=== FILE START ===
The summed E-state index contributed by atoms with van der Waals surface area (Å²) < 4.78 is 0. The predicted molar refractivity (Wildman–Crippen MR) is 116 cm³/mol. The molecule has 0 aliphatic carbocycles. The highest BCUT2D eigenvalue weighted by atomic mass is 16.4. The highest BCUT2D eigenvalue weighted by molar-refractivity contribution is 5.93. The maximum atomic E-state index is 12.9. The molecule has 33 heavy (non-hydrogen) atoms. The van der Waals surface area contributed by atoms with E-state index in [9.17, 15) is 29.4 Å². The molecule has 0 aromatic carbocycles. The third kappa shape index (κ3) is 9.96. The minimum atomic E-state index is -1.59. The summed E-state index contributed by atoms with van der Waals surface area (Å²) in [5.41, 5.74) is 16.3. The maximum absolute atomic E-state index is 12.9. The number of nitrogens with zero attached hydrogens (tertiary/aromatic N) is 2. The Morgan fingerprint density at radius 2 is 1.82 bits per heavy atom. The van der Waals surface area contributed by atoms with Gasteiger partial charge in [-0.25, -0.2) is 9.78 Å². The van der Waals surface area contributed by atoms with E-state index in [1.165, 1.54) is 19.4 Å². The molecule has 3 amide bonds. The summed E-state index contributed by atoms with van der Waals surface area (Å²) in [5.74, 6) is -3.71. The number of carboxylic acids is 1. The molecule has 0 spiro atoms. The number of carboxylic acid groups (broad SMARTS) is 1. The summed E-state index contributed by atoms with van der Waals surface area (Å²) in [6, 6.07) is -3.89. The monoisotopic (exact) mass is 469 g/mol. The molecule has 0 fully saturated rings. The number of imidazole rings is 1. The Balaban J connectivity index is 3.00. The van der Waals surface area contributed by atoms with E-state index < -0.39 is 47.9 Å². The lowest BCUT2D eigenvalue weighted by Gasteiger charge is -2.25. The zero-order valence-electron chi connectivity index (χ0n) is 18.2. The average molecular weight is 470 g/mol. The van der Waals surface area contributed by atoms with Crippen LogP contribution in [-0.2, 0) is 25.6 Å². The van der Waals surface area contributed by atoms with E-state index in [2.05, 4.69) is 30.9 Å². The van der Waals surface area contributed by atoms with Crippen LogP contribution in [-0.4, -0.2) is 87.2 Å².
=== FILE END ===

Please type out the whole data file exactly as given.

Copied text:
The summed E-state index contributed by atoms with van der Waals surface area (Å²) < 4.78 is 0. The predicted molar refractivity (Wildman–Crippen MR) is 116 cm³/mol. The molecule has 0 aliphatic carbocycles. The highest BCUT2D eigenvalue weighted by atomic mass is 16.4. The highest BCUT2D eigenvalue weighted by molar-refractivity contribution is 5.93. The maximum atomic E-state index is 12.9. The molecule has 33 heavy (non-hydrogen) atoms. The van der Waals surface area contributed by atoms with E-state index in [9.17, 15) is 29.4 Å². The molecule has 0 aromatic carbocycles. The third kappa shape index (κ3) is 9.96. The minimum atomic E-state index is -1.59. The summed E-state index contributed by atoms with van der Waals surface area (Å²) in [5.41, 5.74) is 16.3. The maximum absolute atomic E-state index is 12.9. The number of nitrogens with zero attached hydrogens (tertiary/aromatic N) is 2. The Morgan fingerprint density at radius 2 is 1.82 bits per heavy atom. The van der Waals surface area contributed by atoms with Gasteiger partial charge in [-0.25, -0.2) is 9.78 Å². The van der Waals surface area contributed by atoms with E-state index in [1.165, 1.54) is 19.4 Å². The molecule has 3 amide bonds. The summed E-state index contributed by atoms with van der Waals surface area (Å²) in [5.74, 6) is -3.71. The number of carboxylic acids is 1. The molecule has 0 spiro atoms. The number of carboxylic acid groups (broad SMARTS) is 1. The summed E-state index contributed by atoms with van der Waals surface area (Å²) in [6, 6.07) is -3.89. The monoisotopic (exact) mass is 469 g/mol. The molecule has 0 fully saturated rings. The number of imidazole rings is 1. The Balaban J connectivity index is 3.00. The van der Waals surface area contributed by atoms with E-state index < -0.39 is 47.9 Å². The lowest BCUT2D eigenvalue weighted by Gasteiger charge is -2.25. The zero-order valence-electron chi connectivity index (χ0n) is 18.2. The average molecular weight is 470 g/mol. The van der Waals surface area contributed by atoms with Crippen LogP contribution in [-0.2, 0) is 25.6 Å². The van der Waals surface area contributed by atoms with E-state index in [2.05, 4.69) is 30.9 Å². The van der Waals surface area contributed by atoms with Crippen LogP contribution in [-0.4, -0.2) is 87.2 Å².